Is Postmodernism the Reason Our Movies Suck?

It’s very easy to look at the movies released since the 3rd (AD) Millennium began and to scoff, while mentally filing the majority of them under “bad taste”. I fall into the category of movie-goer who laments (apparently annoyingly) at every remake, reboot, and new, old regurgitation of some tiny modicum of culture from the collective American past. It should be easy to accept that this practice is simply Hollywood forgoing originality for the sake of profit. Well, that was easy. Fin. Right?

Maybe. It’s pretty easy to point to the relationship of supply meeting viewer demand. For example, the reason you see so many of your favorite books being turned into movies is that such films turn in 53% more profit worldwide than non-adaptations. And a look at the development of the modern motion picture industry shows a clear progression. According to an article in the Atlantic, after the advent of television drew crowds away from the big screen, “studios began investing production money in fewer, very expensive ‘event’ pictures. This new mode of production proved problematic when these pictures failed to recover their production costs at the box office. Famous flops like Cleopatra (1963), Star! (1968), and Hello Dolly!(1969) put major studios such as 20th Century Fox, Warner Bros., and United Artists on the brink of financial ruin.”

While we know the rest of the movie industry’s story, that the major motion picture companies find a way to do more than stay afloat, the writers of this article make the point that what we are observing in film isn’t new and not a practice limited to film-making.

In fact, Thomas Edison based his film The Family and the Dog off of a popular post card. Furthermore, television is the worst perpetrator of pointing a camera at any thing — person, heiress, or result of bad parenting — that even remotely could be described as popular. And I can sympathize with the article’s conclusion that there will always be attempts to play to the sensibilities of an audience, and good or bad, that “unoriginality” shouldn’t in itself be reason to discard the movie in a trash-heap of nonart. But my sympathy is tempered with intrigue.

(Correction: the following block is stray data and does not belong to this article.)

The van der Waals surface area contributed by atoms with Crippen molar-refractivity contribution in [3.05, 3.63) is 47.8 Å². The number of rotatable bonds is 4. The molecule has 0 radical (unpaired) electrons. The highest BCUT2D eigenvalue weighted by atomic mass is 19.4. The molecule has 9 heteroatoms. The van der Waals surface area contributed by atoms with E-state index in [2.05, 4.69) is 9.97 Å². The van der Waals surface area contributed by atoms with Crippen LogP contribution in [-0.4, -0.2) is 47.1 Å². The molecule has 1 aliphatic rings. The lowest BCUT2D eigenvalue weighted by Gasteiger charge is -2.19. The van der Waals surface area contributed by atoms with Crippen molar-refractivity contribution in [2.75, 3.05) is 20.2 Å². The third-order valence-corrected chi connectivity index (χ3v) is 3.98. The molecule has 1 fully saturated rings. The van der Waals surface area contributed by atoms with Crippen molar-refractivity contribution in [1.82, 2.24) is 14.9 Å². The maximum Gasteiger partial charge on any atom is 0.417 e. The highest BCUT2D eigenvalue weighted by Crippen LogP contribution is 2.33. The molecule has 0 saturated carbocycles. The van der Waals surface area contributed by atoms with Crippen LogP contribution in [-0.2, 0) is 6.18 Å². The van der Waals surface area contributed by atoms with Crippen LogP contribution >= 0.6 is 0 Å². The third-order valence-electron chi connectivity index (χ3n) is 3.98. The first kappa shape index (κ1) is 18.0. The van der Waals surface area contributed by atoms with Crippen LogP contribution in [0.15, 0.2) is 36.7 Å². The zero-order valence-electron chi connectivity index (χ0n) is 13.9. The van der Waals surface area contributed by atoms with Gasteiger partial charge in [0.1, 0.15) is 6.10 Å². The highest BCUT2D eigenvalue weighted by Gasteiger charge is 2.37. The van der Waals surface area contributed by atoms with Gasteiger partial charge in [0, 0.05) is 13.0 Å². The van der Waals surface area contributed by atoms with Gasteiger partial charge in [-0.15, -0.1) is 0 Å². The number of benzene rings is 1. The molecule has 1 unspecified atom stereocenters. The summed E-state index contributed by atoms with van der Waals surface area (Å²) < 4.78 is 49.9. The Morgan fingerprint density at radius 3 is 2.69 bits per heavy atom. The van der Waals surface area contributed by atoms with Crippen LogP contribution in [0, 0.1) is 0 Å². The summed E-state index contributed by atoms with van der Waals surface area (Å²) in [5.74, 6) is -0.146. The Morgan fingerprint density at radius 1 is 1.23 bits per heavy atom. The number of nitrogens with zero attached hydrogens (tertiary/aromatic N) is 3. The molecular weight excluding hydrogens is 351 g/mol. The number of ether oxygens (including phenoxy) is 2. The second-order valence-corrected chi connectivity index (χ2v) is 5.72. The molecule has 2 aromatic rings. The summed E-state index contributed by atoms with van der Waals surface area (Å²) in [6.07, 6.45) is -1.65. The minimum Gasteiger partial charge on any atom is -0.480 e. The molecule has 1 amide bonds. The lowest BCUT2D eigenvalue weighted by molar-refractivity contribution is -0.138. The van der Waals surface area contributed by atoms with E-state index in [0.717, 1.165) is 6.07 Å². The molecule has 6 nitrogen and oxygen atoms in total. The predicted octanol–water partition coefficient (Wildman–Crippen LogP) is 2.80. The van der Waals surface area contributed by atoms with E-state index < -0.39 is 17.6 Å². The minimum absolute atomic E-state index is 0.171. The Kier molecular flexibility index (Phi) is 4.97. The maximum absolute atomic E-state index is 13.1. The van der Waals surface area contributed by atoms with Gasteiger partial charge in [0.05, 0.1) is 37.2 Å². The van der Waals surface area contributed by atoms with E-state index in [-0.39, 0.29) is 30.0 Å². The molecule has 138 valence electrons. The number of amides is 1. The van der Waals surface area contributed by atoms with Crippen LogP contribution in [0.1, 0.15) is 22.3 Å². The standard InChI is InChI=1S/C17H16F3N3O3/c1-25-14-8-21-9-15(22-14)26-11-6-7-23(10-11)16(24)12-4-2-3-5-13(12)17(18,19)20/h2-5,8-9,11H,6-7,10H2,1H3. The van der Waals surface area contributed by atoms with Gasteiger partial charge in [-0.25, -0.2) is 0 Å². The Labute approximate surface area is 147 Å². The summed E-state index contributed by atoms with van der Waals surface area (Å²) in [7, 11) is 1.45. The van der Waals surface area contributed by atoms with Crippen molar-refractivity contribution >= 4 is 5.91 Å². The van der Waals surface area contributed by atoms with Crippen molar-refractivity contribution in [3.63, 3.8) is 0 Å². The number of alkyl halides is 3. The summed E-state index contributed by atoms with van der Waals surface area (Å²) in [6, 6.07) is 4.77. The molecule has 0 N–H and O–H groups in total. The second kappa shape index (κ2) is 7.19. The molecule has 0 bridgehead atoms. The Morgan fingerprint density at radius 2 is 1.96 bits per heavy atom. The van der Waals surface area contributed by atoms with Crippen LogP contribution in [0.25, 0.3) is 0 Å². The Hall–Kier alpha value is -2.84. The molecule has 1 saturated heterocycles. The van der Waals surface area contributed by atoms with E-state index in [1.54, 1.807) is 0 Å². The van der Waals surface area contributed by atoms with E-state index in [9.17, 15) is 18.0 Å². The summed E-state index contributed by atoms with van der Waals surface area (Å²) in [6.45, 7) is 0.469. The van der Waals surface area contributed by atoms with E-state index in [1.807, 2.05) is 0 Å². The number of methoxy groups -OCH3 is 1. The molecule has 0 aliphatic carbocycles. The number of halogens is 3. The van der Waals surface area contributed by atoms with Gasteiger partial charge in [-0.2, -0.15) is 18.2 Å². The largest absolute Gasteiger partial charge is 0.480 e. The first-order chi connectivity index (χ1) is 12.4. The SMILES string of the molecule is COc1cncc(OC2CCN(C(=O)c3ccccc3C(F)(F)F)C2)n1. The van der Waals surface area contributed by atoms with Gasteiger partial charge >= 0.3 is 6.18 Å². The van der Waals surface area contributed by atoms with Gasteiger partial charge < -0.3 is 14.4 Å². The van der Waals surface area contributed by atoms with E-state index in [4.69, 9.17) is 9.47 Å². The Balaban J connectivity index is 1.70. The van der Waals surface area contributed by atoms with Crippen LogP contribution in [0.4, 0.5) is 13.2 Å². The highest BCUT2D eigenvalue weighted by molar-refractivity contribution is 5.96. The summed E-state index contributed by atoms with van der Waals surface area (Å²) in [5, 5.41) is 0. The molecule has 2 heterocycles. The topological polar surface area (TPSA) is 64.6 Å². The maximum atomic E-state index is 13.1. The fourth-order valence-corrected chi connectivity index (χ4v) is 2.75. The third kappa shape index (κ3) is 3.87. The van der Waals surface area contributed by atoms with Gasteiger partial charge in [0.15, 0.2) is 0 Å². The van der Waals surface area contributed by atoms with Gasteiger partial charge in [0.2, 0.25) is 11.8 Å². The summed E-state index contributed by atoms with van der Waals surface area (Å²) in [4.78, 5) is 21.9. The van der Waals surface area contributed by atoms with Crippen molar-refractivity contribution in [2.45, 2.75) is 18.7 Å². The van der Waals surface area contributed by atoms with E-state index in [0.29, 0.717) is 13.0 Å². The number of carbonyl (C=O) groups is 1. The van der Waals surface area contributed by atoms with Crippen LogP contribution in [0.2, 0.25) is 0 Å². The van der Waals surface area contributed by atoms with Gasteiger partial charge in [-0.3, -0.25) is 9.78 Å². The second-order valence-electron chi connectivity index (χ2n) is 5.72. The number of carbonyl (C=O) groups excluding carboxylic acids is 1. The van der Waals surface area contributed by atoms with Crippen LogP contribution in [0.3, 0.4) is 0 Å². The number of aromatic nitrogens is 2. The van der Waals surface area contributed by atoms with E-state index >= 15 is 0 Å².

It’s easy to point out what drives the production of these types of films: people. But what in these people drives them to like these types of films? That is a much more interesting question.

While it may seem completely random, I think Communists have particularly interesting answers to this question. I think it’s because they are so concerned in what is the social reality is saying about the present and future as a never-ending dialectical process unfolds. They are keen to note the materialistic (physical) reality that lies underneath any cultural phenomena — especially movies. This makes them entertaining film critics.

The most famous living communist philosopher, Slavoj Zizek has luckily given tons of thoughts on movies in books, articles, lectures and his own films. In a Pervert’s Guide to Cinema, Zizek uses film as a way — in so far as it is useful — to talk about our reality. For example, he poses that Batman: The Dark Knight is centralized around the idea that our social order and the basic functions of society can only remain stable if they are supported by a lie. From Harvey Dent turning himself in as the Batman to Commissioner Gordon's faking of the Batman’s death, a core lie seems to always be the only thing holding society together. This analysis makes the Joker the symbol of the truth: he exposes the failure of institutions, the imperfection of the best people, the rotten core of humanity — justice appears itself to be a joke (cue the Joker’s laugh).

He is making the case that the lie in Batman, is really Plato’s “noble lie” and ties the notion directly to that which was told by the Bush Administration about Weapons of Mass Deconstruction in Iraq. Now, whether or not I agree with his analysis, the idea that our movies can speak about our society is at the least intriguing. No, it’s not a rigorous scientific endeavor, and I hear my friends asking why I can’t just enjoy a remake of a spin-off of a comic book’s origin story told by an action figure the hero played with as a child. I can’t help but wonder what such an outlook says about our generally “tasteless” movie phenomenon.